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Practice Makes Perfect

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“Hi, Greengrass- or, Daphne, whichever you would prefer for me to call you, after all, you barely know me and you’re from one of the most respected families in the wizarding world, and I’m just a blood traitor, so if you don’t want me to use your first name then-“
“Stop that, dear, rambling will get you nowhere! She'll be swayed by confidence, not… whatever this is.”
Ginny huffed, pausing in her pacing for a moment to glare at her mirror.
For the past few days, Ginny had been practicing asking out her crush in front of the mirror. Right now, she stood in front of the mirror to one of the public girl's restrooms while no one was using it. However, there were some problems.
The first problem was that Daphne Greengrass was better than her in every single way. She had golden locks that cascaded down her shoulders in a beautiful curtain, piercing ocean eyes that would cause any man or woman to kneel before her, and she held herself in such a beautiful and graceful way that Ginny wondered how anyone could be not entirely in love with her. Even aside physical appearances, Daphne Greengrass was much more powerful and influential than her-she wad from the Greengrass family, the most powerful and wealthy neutral family in the wizarding world, and Ginny was….a Weasley.
The second problem was that her mirror could talk back to her, and tried to give her advice, which, frankly, stressed out Ginny even more.
“Come on, now,” her reflection chided. “Let's start back from the top.”
Ginny scowled and stared into the eyes of her reflection. She wanted confidence, eh? “Daphne Greengrass,” said Ginny, in the biggest bravado she could manage, “Come to Hogsmeade with me this weekend! Or else!”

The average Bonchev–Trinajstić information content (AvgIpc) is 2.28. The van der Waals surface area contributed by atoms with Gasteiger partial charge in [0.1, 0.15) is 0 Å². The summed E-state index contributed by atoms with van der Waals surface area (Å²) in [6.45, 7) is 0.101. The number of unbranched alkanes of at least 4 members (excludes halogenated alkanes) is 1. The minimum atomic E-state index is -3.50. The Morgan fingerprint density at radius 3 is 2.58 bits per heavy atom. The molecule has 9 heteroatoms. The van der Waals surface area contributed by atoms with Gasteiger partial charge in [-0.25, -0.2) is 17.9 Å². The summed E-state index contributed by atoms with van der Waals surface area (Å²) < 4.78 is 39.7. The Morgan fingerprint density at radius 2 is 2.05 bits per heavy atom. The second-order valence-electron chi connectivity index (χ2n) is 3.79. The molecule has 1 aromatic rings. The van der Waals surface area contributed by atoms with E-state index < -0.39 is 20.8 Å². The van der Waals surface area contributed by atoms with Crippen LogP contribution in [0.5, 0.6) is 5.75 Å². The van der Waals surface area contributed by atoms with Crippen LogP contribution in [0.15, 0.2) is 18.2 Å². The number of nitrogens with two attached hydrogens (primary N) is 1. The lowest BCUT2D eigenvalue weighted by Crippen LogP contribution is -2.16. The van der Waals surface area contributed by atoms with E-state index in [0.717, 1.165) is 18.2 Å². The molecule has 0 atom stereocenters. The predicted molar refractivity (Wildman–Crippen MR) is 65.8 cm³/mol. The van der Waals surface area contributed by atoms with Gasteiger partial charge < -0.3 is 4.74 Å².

“Is the ‘or else’ necessary?” the mirror sighed. “This is a date, not a hostage situation. Just be honest”
“Ugh,” Ginny rolled her eyes, before turning back to her reflection.
“Daphne Greengrass, let’s date, because I’m gay for you- well, actually, I’m bisexual- and I want to smell your hair and give you flowers and kiss you a lot. Because you're pretty.”
“Not quite so blunt, dear,” her mirror said carefully. “Try again.”
Ginny sighed. Let’s see…if she’s going to be speaking to a member of the Greengrass family, she should act like it. She straightened her back, arched her chin, and made firm eye contact with her reflection.
“Member of the Greengrass family, I would greatly appreciate it if you would accompany me to Hogsmeade this upcoming Saturday. It would bring me great joy and would be an honor to be with you.”
“Don’t be so formal.”
“Eyyy, babe,” Ginny grinned, using a fake American accent. “Howboutchu come with me on, like, a date, y'know? Radical!”
“That’s too casual.”
Frustrated, Ginny slammed her hands on the sink, glaring at the mirror.
“Fine!” she snapped. “What am I supposed to do, then? I can’t act nervous, I can't act confident, I can't act honest, I can't act formal, I can't act casual! What am I supposed to act like?!”
Suddenly, she heard the click of one of the stalls behind her. Mortified, she listened to it open, dreading to see who had been listening to this conversation.
“Here’s an idea,” said a sickeningly familiar, poised voice. “Why don’t you just act like yourself?”
Ginny spun her head around to see none other than Daphne Greengrass herself, staring at her amusedly.
“Oh, Merlin, I didn’t mean-“
“Shut up,” Daphne interrupted her. “Didn't you have something to say to me?”
There was a pause as Ginny opened and closed her mouth, face red, trying to remember how to speak.
“Daphne Greengrass…” she said slowly, “will you go on a date with me?”
“I don’t see why not,” she replied smoothly. With impressive grace, she flipped her hair over her shoulder and began to walk out of the bathroom. Just before pushing the door open, she stopped, and spoke again. “Although, let me arrange the date. There's somewhere I want to take you.”
And with that, she left, leaving Ginny standing in the middle of the bathroom, wondering what the he’ll just happened.
“Close your mouth, hon,” she heard the mirror chide. “You’re going to catch flies.”